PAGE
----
Harlem Renaissance Impact

Good Essays
The Harlem Renaissance influenced people artistically, musically and through literature, by spreading through the states. The Harlem Renaissance started nineteen twenty and ended in nineteen thirty.

(How it started and its impacts)
The Harlem Renaissance was the birth of literature, theatre, and music. African Americans had moved to Harlem because of the white supremacy that was rising in the south. The threat that their lives were on the lines had them embark on the Great Migration. Most African Americans relocated themselves to the Urban North, searching for better lives and work. Because of this population rose in Harlem. Harlem's black population rose over a hundred sixty one thousand within eleven years. (West 4)
Northerners
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The Harlem Renaissance took most of its inspiration from the Caribbean and U.S (Hutchinson 4). Even though Harlem was a white district, by the early nineteen twenties it was black-owned. Black intellectuals from Washington, Baltimore, and Los Angeles met in Harlem or the Borough of Manhattan. Even though they had their own theaters and reading groups, New York City was very diverse and decentered black social world where no one could question it. People also brought forth the musical aspect of the Renaissance, the birth of “Shuffle Along” introduced white New Yorkers to Black music, entertainment, and theatre (Wintz 7). It also helped to rejuvenate and redefine music and nighttime life in Harlem. “Shuffle along” bought jazz to Broadway, it ran over four hundred seventy-four performances on Broadway and created three touring companies.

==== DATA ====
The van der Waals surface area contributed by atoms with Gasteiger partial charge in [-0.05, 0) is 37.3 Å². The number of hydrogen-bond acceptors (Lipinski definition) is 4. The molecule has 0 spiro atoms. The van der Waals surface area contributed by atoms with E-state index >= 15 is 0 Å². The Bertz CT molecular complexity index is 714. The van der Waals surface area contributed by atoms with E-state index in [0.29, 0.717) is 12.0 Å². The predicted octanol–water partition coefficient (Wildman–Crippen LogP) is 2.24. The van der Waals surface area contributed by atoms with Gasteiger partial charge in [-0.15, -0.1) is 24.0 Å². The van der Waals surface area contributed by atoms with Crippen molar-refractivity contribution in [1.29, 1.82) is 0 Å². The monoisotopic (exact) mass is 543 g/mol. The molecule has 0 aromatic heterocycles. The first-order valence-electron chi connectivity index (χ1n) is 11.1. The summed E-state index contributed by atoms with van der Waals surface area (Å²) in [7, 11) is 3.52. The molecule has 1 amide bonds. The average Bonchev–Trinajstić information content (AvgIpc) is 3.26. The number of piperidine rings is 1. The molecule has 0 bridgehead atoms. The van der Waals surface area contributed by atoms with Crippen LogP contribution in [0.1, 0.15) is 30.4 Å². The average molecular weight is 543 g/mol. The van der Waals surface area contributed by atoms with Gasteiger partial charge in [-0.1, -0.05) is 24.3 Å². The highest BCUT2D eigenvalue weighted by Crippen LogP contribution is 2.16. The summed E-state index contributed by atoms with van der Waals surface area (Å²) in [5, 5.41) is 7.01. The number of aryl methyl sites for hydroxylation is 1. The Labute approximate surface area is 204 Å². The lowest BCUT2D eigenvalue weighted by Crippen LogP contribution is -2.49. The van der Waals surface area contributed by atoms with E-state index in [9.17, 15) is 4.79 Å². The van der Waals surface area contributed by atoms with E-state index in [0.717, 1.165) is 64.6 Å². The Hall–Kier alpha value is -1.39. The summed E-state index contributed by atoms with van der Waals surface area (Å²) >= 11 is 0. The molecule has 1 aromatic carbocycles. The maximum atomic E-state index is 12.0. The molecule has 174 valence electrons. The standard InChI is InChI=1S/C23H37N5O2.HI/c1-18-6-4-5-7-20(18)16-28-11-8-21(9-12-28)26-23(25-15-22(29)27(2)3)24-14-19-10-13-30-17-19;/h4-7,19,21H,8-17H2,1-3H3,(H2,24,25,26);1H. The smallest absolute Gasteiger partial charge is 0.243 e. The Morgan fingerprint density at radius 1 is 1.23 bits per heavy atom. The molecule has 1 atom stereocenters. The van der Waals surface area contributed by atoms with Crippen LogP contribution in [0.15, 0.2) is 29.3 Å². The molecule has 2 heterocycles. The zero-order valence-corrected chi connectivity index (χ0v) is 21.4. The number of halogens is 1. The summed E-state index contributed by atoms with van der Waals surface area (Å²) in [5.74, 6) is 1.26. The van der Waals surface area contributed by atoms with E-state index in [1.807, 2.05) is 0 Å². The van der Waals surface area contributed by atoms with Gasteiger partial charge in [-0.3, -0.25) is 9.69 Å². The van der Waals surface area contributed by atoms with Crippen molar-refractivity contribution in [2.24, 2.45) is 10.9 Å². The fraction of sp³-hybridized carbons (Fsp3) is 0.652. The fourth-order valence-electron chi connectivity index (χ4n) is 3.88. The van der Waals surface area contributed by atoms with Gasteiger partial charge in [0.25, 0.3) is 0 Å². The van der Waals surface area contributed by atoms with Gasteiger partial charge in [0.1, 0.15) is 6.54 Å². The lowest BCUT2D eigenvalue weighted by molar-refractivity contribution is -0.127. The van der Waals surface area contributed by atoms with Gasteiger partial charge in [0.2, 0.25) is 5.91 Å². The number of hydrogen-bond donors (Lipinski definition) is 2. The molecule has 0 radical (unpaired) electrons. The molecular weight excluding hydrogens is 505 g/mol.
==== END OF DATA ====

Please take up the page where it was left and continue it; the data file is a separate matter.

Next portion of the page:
The Visual arts phase of the Harlem Renaissance released later from its musical part. A noticeable artist during this period was Aaron Douglas, who arrived in Harlem from Kansas City. He created few pieces and became recognized by W.E.B Du Bois, Du Bois placed one of Douglas’s works in his book The Crisis. Du Bois connections with Langston Hughes and Wallace Thurman allowed Douglas to illustrate pieces for the book Fire!!( Wintz 14). Because of this recognition, Douglas became a high-profile artist during the Harlem
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It was a time to be remembered, but it had its downs. The nineteen thirty-five Harlem race riot had damaged the image of Harlem. In March, a Puerto Rican boy became accused of stealing a ten-cent pocket knife from a five-and-dime store (Hutchinson 31). After the arrest of the young boy, rumors had spread themselves that police beat the boy to death. Crowds gathered shouting “Police brutality” and “Racial discrimination”. The riot looted, smashed and caused general disharmony. Resulting in three blacks dead and two hundred stores burnt and trashed. They caused about two million dollars in damage before news spread that the boy was alive and released. But that one incident had put a crack in the perfect image of Harlem as an urban utopia. Even with the influence of artists, writers, music, and entertainment. Harlem was a slum, shaped by poverty and

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